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Field trial of three different Plasmodium vivaxdetecting rapid diagnostic tests with and without evaporative cool box storage in Afghanistan


Malaria Journal

Category: Publications

Author: Amy FW Mikhail, Toby J Leslie, Mohammad I Mayan, Rohullah Zekria, Nader Mohammad, Mohammad A Hasanzai, Najibullah Safi, Christopher JM Whitty and Mark Rowland

Published Date: 22 June 2011



Accurate parasitological diagnosis of malaria is essential for targeting treatment where more than one species coexist. In this study, three rapid diagnostic tests (RDTs) (AccessBio CareStart (CSPfPan), CareStart PfPv (CSPfPv) and Standard Diagnostics Bioline (SDBPfPv)) were evaluated for their ability to detect natural Plasmodium vivax infections in a basic clinic setting. The potential for locally made evaporative cooling boxes (ECB) to protect the tests from heat damage in high summer temperatures was also investigated.

Methods: Venous blood was drawn from P. vivax positive patients in Jalalabad, Afghanistan and tested against a panel of six RDTs. The panel comprised two of each test type; one group was stored at room temperature and the other in an ECB. RDT results were evaluated against a consensus gold standard based on two double-read reference slides and PCR. The sensitivity, specificity and a measure of global performance for each test were determined and stratified by parasitaemia level and storage condition. Results: In total, 306 patients were recruited, of which 284 were positive for P. vivax, one for Plasmodium malariae and none for Plasmodium falciparum; 21 were negative. All three RDTs were specific for malaria. The sensitivity and global performance index for each test were as follows: CSPfPan [98.6%, 95.1%], CSPfPv [91.9%, 90.5%] and SDBPfPv [96.5%, 82.9%], respectively. CSPfPv was 16% less sensitive to a parasitaemia below 5,000/μL. Room temperature storage of SDBPfPv led to a high proportion of invalid results (17%), which reduced to 10% in the ECB. Throughout the testing period, the ECB maintained ~8°C reduction over ambient temperatures and never exceeded 30°C.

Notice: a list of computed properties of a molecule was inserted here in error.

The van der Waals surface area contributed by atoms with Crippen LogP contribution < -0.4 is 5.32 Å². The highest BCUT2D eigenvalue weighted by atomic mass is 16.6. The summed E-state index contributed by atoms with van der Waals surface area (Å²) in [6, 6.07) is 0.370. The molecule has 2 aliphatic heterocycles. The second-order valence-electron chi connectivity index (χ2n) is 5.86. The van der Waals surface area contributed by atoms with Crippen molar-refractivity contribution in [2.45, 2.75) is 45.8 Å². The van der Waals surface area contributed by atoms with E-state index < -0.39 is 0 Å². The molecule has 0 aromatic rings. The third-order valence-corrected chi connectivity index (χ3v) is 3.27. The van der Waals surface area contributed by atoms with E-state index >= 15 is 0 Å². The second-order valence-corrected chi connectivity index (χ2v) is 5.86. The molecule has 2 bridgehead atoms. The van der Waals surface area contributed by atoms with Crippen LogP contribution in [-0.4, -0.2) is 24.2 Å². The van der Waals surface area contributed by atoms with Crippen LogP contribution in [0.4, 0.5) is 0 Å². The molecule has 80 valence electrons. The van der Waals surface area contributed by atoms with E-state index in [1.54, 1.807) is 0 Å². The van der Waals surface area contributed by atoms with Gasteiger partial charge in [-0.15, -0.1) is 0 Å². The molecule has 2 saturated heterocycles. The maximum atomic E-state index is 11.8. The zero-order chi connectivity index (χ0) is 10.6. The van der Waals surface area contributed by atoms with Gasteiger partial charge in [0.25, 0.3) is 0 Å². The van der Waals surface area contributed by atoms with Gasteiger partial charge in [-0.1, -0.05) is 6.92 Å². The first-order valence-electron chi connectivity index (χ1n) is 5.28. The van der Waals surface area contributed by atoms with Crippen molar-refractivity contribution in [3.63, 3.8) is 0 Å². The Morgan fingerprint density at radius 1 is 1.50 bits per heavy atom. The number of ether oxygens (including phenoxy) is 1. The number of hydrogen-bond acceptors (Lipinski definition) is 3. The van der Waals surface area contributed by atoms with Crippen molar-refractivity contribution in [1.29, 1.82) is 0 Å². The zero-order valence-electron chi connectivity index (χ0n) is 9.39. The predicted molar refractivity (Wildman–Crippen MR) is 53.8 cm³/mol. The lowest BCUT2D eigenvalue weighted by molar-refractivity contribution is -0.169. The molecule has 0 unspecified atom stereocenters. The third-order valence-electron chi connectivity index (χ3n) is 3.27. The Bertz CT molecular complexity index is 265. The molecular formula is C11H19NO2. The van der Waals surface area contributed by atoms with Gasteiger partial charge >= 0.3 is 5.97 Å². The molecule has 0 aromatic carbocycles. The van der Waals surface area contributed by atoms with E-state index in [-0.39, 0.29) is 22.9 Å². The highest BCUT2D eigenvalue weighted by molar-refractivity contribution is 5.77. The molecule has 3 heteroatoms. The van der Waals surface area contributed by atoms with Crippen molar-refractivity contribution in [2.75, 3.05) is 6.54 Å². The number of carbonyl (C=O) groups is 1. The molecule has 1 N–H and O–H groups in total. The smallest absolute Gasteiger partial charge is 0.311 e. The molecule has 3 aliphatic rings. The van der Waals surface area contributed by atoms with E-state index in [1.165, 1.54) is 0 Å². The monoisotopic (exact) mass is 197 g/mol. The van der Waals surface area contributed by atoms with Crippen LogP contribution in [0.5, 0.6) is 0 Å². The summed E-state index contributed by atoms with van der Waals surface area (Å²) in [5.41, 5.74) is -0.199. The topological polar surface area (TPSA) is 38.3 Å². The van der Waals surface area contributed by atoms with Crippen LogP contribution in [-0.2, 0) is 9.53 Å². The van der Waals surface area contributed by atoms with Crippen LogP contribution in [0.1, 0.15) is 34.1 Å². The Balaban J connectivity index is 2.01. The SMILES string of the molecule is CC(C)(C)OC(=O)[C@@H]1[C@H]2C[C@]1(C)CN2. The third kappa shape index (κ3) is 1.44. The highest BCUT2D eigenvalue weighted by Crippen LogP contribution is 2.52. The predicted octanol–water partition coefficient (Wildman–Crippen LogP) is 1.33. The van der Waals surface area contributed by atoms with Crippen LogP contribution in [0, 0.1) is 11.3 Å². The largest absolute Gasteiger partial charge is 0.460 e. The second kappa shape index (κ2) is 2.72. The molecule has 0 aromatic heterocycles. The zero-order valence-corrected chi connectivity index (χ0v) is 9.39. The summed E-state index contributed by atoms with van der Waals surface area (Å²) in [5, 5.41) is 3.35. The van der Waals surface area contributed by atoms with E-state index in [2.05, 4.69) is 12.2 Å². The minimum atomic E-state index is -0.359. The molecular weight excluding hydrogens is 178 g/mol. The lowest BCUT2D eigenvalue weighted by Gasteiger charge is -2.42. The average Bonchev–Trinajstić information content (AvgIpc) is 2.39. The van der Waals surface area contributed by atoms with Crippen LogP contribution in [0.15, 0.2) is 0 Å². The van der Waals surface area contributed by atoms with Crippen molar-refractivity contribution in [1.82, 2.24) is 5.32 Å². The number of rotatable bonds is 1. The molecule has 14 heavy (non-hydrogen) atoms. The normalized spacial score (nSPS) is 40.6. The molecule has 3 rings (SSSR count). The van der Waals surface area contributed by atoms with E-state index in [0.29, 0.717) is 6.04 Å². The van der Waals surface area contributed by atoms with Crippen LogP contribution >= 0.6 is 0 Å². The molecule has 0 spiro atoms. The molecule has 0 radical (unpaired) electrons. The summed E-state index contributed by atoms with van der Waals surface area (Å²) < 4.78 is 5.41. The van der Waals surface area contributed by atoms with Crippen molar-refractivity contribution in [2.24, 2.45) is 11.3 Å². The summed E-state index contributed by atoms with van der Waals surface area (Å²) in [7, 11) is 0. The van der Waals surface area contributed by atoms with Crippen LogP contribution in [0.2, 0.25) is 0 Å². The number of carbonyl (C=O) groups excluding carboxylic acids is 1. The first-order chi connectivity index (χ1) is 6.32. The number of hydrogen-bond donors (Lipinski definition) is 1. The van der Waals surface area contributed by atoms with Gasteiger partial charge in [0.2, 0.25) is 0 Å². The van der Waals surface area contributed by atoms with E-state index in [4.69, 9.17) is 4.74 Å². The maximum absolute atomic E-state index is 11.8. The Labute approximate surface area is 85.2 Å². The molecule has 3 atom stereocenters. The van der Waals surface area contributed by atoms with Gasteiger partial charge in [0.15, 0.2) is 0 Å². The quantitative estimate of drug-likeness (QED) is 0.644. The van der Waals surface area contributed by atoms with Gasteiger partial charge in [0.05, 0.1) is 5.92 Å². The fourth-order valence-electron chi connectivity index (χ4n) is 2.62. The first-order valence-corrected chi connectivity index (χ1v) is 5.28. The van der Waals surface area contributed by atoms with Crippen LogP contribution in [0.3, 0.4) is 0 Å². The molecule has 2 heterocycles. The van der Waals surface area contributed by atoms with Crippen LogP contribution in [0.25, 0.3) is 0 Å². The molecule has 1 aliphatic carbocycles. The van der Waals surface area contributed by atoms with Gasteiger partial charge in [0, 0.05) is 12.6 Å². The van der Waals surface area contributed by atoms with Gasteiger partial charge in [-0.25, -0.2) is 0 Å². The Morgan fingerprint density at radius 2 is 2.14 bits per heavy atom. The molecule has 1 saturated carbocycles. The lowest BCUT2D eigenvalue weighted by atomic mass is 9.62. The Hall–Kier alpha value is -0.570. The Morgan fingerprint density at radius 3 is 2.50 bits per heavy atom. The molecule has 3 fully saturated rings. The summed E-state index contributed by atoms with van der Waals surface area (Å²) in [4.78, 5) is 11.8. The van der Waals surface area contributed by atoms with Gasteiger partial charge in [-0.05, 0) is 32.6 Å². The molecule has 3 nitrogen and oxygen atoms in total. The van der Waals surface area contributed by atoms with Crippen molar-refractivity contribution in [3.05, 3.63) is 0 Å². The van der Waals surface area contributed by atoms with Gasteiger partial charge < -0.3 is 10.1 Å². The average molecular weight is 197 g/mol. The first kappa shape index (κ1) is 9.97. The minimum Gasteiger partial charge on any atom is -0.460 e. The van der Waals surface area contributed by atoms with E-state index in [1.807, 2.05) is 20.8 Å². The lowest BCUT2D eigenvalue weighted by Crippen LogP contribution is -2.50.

Conclusions: Of the three RDTs, the CSPfPan test was the most consistent and reliable, rendering it appropriate for this P. vivax predominant region. The CSPfPv test proved unsuitable owing to its reduced sensitivity at a parasitaemia below 5,000/μL (affecting 43% of study samples). Although the SDBPfPv device was more sensitive than the CSPfPv test, its invalid rate was unacceptably high. ECB storage reduced the proportion of invalid results for the SDBPfPv test, but surprisingly had no impact on RDT sensitivity at low parasitaemia.


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